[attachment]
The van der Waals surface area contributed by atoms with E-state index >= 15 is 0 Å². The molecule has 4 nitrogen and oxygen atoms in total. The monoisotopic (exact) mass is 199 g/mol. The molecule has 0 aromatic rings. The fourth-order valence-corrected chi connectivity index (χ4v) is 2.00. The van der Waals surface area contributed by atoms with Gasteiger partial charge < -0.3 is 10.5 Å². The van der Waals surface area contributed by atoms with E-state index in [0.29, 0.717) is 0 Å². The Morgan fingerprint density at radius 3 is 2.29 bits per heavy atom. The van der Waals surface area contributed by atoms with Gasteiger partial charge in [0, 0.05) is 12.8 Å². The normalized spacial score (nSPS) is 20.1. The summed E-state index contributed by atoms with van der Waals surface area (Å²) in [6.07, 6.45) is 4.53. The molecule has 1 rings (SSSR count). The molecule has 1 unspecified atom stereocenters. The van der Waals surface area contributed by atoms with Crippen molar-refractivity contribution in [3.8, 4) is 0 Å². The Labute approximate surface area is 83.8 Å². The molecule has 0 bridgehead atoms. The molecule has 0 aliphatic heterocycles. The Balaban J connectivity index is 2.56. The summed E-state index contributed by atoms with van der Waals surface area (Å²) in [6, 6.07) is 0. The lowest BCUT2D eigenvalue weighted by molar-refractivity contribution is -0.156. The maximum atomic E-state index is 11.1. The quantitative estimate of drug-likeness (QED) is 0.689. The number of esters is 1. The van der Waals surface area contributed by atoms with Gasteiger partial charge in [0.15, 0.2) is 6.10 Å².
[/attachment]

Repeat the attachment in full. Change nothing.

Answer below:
The van der Waals surface area contributed by atoms with E-state index >= 15 is 0 Å². The molecule has 4 nitrogen and oxygen atoms in total. The monoisotopic (exact) mass is 199 g/mol. The molecule has 0 aromatic rings. The fourth-order valence-corrected chi connectivity index (χ4v) is 2.00. The van der Waals surface area contributed by atoms with Gasteiger partial charge < -0.3 is 10.5 Å². The van der Waals surface area contributed by atoms with E-state index in [0.29, 0.717) is 0 Å². The Morgan fingerprint density at radius 3 is 2.29 bits per heavy atom. The van der Waals surface area contributed by atoms with Gasteiger partial charge in [0, 0.05) is 12.8 Å². The normalized spacial score (nSPS) is 20.1. The summed E-state index contributed by atoms with van der Waals surface area (Å²) in [6.07, 6.45) is 4.53. The molecule has 1 rings (SSSR count). The molecule has 1 unspecified atom stereocenters. The van der Waals surface area contributed by atoms with Crippen molar-refractivity contribution in [3.8, 4) is 0 Å². The Labute approximate surface area is 83.8 Å². The molecule has 0 bridgehead atoms. The molecule has 0 aliphatic heterocycles. The Balaban J connectivity index is 2.56. The summed E-state index contributed by atoms with van der Waals surface area (Å²) in [6, 6.07) is 0. The lowest BCUT2D eigenvalue weighted by molar-refractivity contribution is -0.156. The maximum atomic E-state index is 11.1. The quantitative estimate of drug-likeness (QED) is 0.689. The number of esters is 1. The van der Waals surface area contributed by atoms with Gasteiger partial charge in [0.15, 0.2) is 6.10 Å².